The process of securely installing software in Windows is something that IT professionals grapple with, especially in an enterprise setting.
The idea of using package management in Windows is a recent development with Chocolatey and has brought additional security enhancements, especially with the Chocolatey for Business version. The Chocolatey folks have gone to great lengths to attempt to have Chocolatey as secure as possible for installing third-party software in Windows. In this article, I will go over some of these security features.
1. Community Moderation
One of the best features of Chocolatey is the sheer number of community software packages available to anyone (over 5,000). Users should feel good that each time a version of a package is submitted to the community repository, rigorous testing and vetting takes place and I can say this from personal experience as a package maintainer.
For packages that are not deemed to be “trusted” a human inspects the package to ensure it is compliant with Chocolatey’s standards. During moderation, any installers are also tested to ensure that HTTPS is used when possible. Keep in mind for enterprises, Chocolatey recommends internalizing packages to an internal repository, which means there is no need for packages to reach out to the internet at all during installation.
2. Chocolatey Agent
The Chocolatey agent is another licensed feature that allows a service in run in Windows that can run Chocolatey. By default, when the agent is installed, a local user account is created along with a random password. This account actually runs the service.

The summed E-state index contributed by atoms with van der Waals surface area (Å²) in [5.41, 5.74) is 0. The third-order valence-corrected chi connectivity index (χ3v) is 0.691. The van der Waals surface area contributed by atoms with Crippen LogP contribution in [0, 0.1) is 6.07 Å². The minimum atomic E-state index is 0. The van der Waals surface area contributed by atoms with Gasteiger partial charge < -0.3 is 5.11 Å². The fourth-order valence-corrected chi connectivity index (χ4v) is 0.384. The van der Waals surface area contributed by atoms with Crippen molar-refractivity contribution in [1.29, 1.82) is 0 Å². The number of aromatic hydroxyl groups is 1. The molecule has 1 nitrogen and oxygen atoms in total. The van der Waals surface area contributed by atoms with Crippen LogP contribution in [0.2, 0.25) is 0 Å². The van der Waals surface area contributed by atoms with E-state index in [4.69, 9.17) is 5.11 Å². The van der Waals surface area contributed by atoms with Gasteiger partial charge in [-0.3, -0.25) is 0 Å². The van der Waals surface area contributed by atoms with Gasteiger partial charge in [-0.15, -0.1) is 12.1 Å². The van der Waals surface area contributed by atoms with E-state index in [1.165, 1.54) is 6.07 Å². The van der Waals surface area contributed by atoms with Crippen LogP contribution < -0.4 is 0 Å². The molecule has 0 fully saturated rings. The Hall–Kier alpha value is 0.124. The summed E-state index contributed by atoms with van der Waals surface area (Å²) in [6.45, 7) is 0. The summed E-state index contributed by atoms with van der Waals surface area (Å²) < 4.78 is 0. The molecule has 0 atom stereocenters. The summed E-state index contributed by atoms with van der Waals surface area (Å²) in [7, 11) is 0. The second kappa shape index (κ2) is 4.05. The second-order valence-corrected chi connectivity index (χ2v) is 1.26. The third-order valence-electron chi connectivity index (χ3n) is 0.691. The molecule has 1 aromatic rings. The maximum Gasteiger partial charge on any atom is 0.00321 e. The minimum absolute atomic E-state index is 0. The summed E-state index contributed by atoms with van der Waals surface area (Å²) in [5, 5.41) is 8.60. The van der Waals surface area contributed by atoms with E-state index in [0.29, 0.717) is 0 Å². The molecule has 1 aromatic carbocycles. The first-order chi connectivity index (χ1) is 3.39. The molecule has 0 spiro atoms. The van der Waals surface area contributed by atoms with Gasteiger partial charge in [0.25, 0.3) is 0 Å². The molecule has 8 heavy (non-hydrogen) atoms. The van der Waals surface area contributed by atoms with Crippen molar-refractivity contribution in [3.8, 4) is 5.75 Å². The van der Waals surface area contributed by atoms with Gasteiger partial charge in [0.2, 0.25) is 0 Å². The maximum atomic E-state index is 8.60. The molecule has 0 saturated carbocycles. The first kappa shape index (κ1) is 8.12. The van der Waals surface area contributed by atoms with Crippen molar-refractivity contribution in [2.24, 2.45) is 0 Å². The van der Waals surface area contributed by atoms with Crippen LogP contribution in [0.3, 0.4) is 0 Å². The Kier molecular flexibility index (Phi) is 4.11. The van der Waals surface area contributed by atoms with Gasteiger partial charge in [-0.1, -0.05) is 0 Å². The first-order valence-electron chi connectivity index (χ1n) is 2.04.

In addition, the agent can allow non-administrative users install software via self-service both from the CLI or with the Chocolatey GUI. Along with the agent, licensed users can also take advantages of a CDN for when internet URL’s break with 404 errors.
3. Software auditing
One of the newer features of the licensed version of Chocolatey is the ability to view for each package what time installation occurred and what user installed the software by auditing. This is done with the command choco list -lo --audit. With PowerShell, IT can easily run remoting commands on many machines at once to see when a particular software was installed.
4. Anti-Virus Integration
In addition to having community packages go through anti-virus scans during package moderation, packages also go through anti-virus scans at installation runtime on the client side for licensed users. Users have the choice of either integrating with the installed anti-virus software on the local machine or by using VirusTotal to compare to its database. Users can even set a specific number of “bad” antivirus sites that VirusTotal finds for a particular installer. If that threshold is over for the package at runtime, installation halts.
Chocolatey is the de facto Windows package manager. With its great integration with configuration management tools like Puppet and Chef, it makes for a perfect DevOps tool, but it also serves to be a great tool in general for an enterprise. Security is baked into Chocolatey (no pun intended) and certainly helps IT professionals feel better about installing software for both servers and end users.